The stakes: Seeing as you didn't know your wife and child were dead until five minutes ago - when the game turned your world upside down via the imaginative gambit of having the villain deliver the line, “your wife and child are dead” - it's hard to be too cut up over the loss. This goes double if you happened to have a wife and sprogs in every single town, you dashing precursor to the Mormon faith, you. And it goes triple if you don’t hear the bit where the nice lady says “family” includes your dog, who was just killed in front of you. There's the choice between earning fat loot or having everyone in the kingdom instantly love you by bringing home their loved ones, but most of those people will marry you anyway, provided you can fart ten times without following through. Not exactly a tough crowd.
Above: Everything Good About Games Summed Up in a Single Image: Fable II Edition
Your best bet: The choice you make at this point depends on whether you're planning on ever playing the game again. If you think you'll be coming back, then sod the cash: resurrect your family, which has the side benefit of bringing back your dog, with whose help you'll soon be rolling in the benjamins. If, however, this is it for you and Fable 2, then you owe it to the game to bring back the most endearing cast member in the entire game world: your dog. So actually it's no choice at all. Screw the world. Save the dog.
The Elder Scrolls II: Daggerfall
The choice: Characteristic of the Elder Scrolls games, Daggerfall's final act offers an array of possible outcomes depending on the player's choice, and an informed decision can only really be made by players with a PhD in Elder Scrolls Ephemera. But as such a degree is offered by almost no universities, suffice it to say that you've got the key to the game's huge walking ultimate weapon and have to choose whether to use it, hand it over to one of several rival bastards, or hang onto it and hope for the best.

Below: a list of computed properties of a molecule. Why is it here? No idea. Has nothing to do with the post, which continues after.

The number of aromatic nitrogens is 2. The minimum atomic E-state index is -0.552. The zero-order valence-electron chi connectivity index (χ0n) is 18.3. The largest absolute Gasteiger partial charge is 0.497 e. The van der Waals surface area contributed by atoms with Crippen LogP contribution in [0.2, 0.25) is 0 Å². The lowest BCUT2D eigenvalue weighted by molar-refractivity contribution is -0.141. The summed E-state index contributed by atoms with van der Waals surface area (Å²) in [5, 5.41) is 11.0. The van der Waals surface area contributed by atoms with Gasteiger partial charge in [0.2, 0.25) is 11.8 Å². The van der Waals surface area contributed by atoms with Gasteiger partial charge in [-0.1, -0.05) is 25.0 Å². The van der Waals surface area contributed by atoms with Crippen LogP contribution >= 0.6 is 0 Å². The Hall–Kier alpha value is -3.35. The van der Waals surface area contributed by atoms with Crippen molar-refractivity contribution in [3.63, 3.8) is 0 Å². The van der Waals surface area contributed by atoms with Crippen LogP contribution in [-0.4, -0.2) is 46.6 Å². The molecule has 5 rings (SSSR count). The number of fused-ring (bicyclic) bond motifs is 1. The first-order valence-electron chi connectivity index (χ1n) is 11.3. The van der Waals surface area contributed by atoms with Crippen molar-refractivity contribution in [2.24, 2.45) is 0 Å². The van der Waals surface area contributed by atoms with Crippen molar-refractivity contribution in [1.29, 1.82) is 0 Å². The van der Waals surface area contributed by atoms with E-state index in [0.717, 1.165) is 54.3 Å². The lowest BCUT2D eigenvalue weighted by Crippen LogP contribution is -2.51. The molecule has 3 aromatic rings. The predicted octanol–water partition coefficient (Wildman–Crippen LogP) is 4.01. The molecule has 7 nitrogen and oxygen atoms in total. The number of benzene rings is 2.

The stakes: The game has six different outcomes, depending on what you choose to do and how effectively you manage to follow your decision through. Yet, when successive Elder Scrolls games were released, it somehow transpired that all of Daggerfall's endings had in fact taken place simultaneously, and carried through to the sequels. Players took it all in stride, while The Elder Scrolls' writers sent a formal letter of thanks to Star Trek for inventing the phrase “rift in the space-time continuum.” Solving over-complicated plotting issues since the mid-1960s!
Above: Like a delighted, green, hideously ugly baby
Your best bet: Protip: choosing to keep all the power for yourself will set in motion an entirely unexpected process of poetic justice, leading to your character's annihilation at the hands of the very power they sought to control. So don't do that one. Hell, you know by now that your actions make no real difference; just give the thing to the orcs and be done with it. Then go read our Skyrim preview again.